Wondering if real estate investing is right for you? See for yourself.
Donald Trump made his name and fortune in real estate. He once said, “It’s tangible, it’s solid, it’s beautiful and it’s artistic, from my standpoint. I just love real estate.” Regardless of how you feel about his politics, you have to hand it to the man—he’s certainly learned how to handle all the pros and cons of investing in real estate.
I also know and love real estate. Robert and I began investing in small, single-family homes in the late 1980s. Once we were ready to graduate to larger properties, we purchased a six-unit apartment building. Today, we own more than 1,000 apartment units. As you can see, we started small and grew with time. Nearly every successful real estate investor I know started small, too. You’ll learn why shortly.
To be clear, when I speak of real estate, I’m talking about rental real estate that produces a positive cash flow—things like single-family houses, a duplex, a triplex, an apartment building, an office building, retail stores, shopping centers, storage facilities, warehouse, mobile homes (more on that in a minute!), etc. It’s important to realize there are many options beyond a traditional house to invest in.
Pros of Real Estate Investing
Let’s dive into the many reasons to invest in real estate:
Leverage of OPM (Other People’s Money)
Think you need to dip into your own savings or start a GoFundMe to purchase a property? Think again! Here’s the concept of OPM in a nutshell: If you pay 10%-30% as a down payment, a bank, lending institution or private party will provide the rest of your funding. That means you can own a $100,000 piece of property for just $10,000 to $30,000. Where else in life can you get a deal like that? I talk a lot about financial intelligence, and understanding OPM is one sign of it.
If purchased and managed properly, your property can offer tremendous opportunities for a monthly profit. This is called cash flow, and this ongoing stream of income I receive from an investment is the reason I love real estate. When you buy and rent out a piece of real estate, you’ll collect the rent each month and then pay expenses (such as the mortgage and any repairs). If you bought it at a good price, maintain a tenant and collect more than you spend each month, that positive cash flow is your profit. Beautiful, isn’t it?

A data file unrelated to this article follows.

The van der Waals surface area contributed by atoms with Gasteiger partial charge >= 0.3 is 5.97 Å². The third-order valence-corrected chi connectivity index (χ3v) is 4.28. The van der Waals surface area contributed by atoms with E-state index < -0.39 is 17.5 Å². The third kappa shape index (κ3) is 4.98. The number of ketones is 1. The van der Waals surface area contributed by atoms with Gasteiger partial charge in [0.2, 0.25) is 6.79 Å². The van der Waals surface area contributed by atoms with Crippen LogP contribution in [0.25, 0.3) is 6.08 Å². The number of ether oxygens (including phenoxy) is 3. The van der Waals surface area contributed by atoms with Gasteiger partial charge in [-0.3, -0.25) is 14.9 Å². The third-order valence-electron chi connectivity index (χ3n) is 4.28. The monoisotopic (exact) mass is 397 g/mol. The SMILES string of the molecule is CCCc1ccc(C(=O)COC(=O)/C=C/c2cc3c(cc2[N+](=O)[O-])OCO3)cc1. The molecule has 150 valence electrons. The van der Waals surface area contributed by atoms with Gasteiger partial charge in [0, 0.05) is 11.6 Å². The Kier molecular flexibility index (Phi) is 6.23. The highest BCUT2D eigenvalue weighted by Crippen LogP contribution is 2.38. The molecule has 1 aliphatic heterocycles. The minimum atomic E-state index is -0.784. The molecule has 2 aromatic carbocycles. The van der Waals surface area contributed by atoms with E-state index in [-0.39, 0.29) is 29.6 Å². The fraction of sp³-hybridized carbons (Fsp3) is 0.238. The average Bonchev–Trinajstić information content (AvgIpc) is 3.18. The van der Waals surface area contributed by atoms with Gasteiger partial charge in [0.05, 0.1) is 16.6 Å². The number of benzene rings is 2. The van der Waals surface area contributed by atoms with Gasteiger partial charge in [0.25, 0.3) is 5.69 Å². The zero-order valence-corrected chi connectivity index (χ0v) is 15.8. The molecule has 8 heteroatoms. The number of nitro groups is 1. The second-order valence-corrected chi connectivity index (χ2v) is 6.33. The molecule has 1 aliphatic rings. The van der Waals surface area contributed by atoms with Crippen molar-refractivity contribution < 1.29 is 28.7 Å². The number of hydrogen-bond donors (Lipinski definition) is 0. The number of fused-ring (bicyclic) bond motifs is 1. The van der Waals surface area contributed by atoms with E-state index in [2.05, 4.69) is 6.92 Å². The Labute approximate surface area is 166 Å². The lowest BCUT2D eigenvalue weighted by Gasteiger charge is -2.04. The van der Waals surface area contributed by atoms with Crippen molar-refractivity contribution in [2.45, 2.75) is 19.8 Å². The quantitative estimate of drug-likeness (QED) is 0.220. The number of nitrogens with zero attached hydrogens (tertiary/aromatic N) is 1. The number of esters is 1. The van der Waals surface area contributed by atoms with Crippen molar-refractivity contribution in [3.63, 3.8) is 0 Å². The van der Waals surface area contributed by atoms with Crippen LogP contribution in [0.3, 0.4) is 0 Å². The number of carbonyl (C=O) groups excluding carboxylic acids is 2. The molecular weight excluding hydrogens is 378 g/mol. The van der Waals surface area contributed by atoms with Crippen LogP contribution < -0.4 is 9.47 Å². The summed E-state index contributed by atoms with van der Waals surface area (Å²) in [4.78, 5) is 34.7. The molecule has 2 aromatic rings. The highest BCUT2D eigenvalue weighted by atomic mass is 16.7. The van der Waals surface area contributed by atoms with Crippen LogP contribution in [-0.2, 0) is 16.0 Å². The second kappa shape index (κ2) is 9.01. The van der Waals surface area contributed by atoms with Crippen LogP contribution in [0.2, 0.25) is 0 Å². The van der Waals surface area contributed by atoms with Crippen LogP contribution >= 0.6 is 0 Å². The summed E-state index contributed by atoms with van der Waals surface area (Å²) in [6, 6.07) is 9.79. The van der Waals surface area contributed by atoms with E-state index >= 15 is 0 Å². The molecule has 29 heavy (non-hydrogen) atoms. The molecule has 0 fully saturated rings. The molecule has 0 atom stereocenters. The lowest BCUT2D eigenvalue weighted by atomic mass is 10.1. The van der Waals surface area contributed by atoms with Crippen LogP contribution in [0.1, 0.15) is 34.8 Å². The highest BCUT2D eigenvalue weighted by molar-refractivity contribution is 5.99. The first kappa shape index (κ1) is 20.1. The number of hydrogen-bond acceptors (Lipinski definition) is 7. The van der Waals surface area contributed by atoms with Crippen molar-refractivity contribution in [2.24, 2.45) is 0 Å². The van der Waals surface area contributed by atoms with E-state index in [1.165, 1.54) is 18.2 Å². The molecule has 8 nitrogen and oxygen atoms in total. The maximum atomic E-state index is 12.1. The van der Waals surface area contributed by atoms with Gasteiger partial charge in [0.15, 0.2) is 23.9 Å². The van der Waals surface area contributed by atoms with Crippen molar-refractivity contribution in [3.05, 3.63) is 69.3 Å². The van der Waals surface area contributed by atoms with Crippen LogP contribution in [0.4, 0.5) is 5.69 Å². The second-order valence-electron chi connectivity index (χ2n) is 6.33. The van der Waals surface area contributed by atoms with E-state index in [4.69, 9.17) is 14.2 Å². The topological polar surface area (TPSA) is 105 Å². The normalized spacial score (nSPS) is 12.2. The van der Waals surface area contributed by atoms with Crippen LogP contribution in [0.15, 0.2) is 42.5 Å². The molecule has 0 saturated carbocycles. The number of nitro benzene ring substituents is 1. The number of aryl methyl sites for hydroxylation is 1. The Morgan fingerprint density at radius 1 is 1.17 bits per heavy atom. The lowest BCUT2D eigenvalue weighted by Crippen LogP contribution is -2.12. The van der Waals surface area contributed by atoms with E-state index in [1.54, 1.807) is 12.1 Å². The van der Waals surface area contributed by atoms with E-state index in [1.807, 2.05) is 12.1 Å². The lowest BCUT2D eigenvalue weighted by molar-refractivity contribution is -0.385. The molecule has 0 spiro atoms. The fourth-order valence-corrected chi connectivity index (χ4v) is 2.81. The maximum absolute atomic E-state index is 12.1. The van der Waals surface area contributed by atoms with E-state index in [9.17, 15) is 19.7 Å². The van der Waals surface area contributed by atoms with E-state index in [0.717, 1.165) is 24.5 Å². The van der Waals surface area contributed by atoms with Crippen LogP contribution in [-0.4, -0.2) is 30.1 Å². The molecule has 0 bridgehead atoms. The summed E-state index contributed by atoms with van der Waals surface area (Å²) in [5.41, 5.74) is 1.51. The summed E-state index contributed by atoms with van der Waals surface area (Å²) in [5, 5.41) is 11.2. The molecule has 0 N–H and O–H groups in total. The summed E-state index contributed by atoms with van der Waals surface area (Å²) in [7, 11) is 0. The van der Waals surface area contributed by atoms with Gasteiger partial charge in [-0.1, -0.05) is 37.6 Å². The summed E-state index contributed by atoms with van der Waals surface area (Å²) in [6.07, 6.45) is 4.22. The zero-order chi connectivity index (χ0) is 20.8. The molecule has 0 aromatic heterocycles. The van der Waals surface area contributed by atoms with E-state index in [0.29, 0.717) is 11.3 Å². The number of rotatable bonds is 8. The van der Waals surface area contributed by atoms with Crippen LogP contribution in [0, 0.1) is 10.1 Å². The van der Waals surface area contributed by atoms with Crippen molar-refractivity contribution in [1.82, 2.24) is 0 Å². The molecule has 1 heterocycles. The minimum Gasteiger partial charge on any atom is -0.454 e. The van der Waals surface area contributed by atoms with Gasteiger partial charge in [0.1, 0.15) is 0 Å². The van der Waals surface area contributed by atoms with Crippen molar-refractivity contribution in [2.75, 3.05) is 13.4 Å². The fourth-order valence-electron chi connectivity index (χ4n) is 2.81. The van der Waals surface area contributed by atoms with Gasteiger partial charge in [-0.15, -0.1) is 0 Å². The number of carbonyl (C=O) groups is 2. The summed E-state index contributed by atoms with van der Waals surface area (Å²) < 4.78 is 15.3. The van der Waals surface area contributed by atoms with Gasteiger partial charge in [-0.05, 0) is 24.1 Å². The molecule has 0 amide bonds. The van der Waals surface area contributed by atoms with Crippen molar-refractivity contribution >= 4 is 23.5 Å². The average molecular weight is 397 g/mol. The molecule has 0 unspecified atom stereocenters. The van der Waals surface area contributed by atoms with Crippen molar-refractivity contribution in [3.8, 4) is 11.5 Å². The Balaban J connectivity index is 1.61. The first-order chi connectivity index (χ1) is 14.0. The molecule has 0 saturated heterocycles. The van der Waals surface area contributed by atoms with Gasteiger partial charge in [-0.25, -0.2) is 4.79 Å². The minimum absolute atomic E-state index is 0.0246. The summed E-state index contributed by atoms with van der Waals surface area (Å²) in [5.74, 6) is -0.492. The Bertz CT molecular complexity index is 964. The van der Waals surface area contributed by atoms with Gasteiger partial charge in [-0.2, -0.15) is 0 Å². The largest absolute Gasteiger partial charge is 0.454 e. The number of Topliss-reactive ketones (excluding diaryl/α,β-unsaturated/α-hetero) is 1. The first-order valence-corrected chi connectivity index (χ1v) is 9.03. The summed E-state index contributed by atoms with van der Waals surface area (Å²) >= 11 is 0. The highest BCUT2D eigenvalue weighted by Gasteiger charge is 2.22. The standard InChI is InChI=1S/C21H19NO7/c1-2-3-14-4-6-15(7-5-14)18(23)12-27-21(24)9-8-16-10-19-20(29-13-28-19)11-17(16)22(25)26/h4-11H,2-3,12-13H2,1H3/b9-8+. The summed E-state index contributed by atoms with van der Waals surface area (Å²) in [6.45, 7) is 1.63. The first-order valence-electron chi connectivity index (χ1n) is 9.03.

There are two types of revenue you can earn from rental properties. We’ve already discussed cash flow, and the second is appreciation. If the value of your property has gone up and you decide to sell, your profit is called appreciation. Remember, even though you aren’t buying in hopes of selling to earn a quick profit (like the flippers on TV shows who fix a house up and immediately put it back on the market hoping for a massive payday), you should always have an exit strategy in place.
Fewer highs and lows
Don’t enjoy a stressful roller-coaster ride every time you see a stock market ticker flashing by? A cash-flowing property is not subject to the daily ups and downs of the markets because it is typically a longer-term play. And, as you may know, a down real estate market can actually be the best time to buy — so you may find yourself in the unique position of being excited when everyone else around you is nervous and losing money. It’s a wonderful position to be in, trust me.
Tax credits are available for low-income housing, the rehabilitation of historic buildings, and certain other real estate investments. A tax credit is deducted directly from the tax you owe. You also get an annual deduction for depreciation, which is typically a percentage of the value of the property that you can write off as an expense against revenues. Finally, in some countries, the gains from the sale of real estate can be postponed indefinitely as long as the proceeds are reinvested in another real estate. What a bonus!